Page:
|10||Concentrated entagled and semidilute entangled polystyrene solutions and the second normal stress difference. Magda et al.|
|11||Does N1 or N2 control the onset of edge fracture? Lee et al. pp. 306-308. Rheologica Acta, vol. 31, No. 2 (1992).|
|12||Enzymatic Glucose Sensors: Improved Long-Term Performance In Vitro and In Vivo. Uplike et al. pp. 157-163. ASAIO Journal 1994.|
|13||Ghandehari, H., "Biodegradable and pH Sensitive Hydrogels: Synthesis by a Polymer-Polymer Reaction," J. Marcrol. Chem. Phys., 1996, p. 197-980. vol. 197.|
|14||Gough, D.A. and Lucisano, "Transient Response of the Two-Dimensional Glucose Sensor," J., Anal. Chem., 1998, p. 1272-1281, vol. 60.|
|15||Gough, D.A., "Progress Toward a Potentially Implantable, Enzyme-Based Glucose Sensor," Diabetes Care, 1982, p. 190-198, vol. 5.|
|16||Gough, D.A., "Two-Dimensional Enzyme Electrode Sensor for Glucose," Anal. Chem., 1985, p. 2351-2357, vol. 57.|
|17||Ishihara, K., "Control of Insulin Permeation through a Polymer Membrane With Responsive Function for Glucose," Makrol. Chem. Rapid Commun., 1983, p. 327-331, vol. 4.|
|18||Ishihara, L., "Glucose Induced Permeation Control of Insulin through a Complex Membrane Consisting of Immobilized Glucose Oxidase and Poly(amino)," Polym. J., 1984, p. 625-631, vol. 16.|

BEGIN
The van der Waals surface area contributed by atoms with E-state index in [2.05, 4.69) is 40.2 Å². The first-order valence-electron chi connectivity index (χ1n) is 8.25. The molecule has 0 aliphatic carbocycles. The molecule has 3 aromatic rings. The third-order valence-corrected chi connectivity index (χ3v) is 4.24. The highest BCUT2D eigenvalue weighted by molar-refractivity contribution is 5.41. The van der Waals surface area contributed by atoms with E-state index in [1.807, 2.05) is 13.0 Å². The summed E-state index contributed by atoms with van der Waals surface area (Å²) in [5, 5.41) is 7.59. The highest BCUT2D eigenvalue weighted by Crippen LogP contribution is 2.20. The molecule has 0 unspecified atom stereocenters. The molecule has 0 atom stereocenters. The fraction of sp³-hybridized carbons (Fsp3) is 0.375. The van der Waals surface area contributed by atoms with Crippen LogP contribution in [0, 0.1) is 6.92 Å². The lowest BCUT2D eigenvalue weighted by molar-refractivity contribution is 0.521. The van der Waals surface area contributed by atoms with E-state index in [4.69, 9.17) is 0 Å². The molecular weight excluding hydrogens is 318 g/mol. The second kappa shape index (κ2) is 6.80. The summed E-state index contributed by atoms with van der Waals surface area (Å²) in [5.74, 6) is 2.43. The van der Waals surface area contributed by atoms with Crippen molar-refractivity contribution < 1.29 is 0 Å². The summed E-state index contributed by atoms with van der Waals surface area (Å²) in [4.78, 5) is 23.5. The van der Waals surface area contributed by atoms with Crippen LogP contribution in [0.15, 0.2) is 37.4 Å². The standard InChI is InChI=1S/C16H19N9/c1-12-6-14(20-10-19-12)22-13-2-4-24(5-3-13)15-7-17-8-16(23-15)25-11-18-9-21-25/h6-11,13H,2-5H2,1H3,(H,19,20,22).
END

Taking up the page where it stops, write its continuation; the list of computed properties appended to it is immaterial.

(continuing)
|19||Ito, Y., "An Insulin-Releasing System that is Responsive to Glucose," J. Controlled Release, 1989, p. 195-203. vol. 10.|
|20||Jung. D.Y., "Catalase Effects on Glucose-Sensitive Hydrogels," Macrol., 2000, p. 3332-3336, vol. 9.|
|21||Kim, S. W., "Hydrogels: Swelling, Drug Loading, and Release," Pharm. Res., 1992, p. 283-290, vol. 9.|
|22||Klumb. L.A., "Design of Insulin Delivery Based on Glucose Sensitive Membranes," J. Controlled Release, 1992, p. 59-79, vol. 18.|
|23||Kost, J., "Glucose-Sensitive Membranes Containing Glucose Oxidase: Activity, Swelling and Permeability Studies," Biomed. Mater. Res., 1985, p. 1117-1133, vol. 19.|
|24||Krysteva, M.A., "Multienzyme Membranes for Biosensors," J. Chem. Tech, Biotech., 1992, p. 13-18, vol. 54.|
|25||Measurement of the Second Normal Stress Difference for Star Polymers with Highly Entangled Branches. Lee et al. pp. 4744-4750. Macromolecules 1992, 25, 4744-4750.|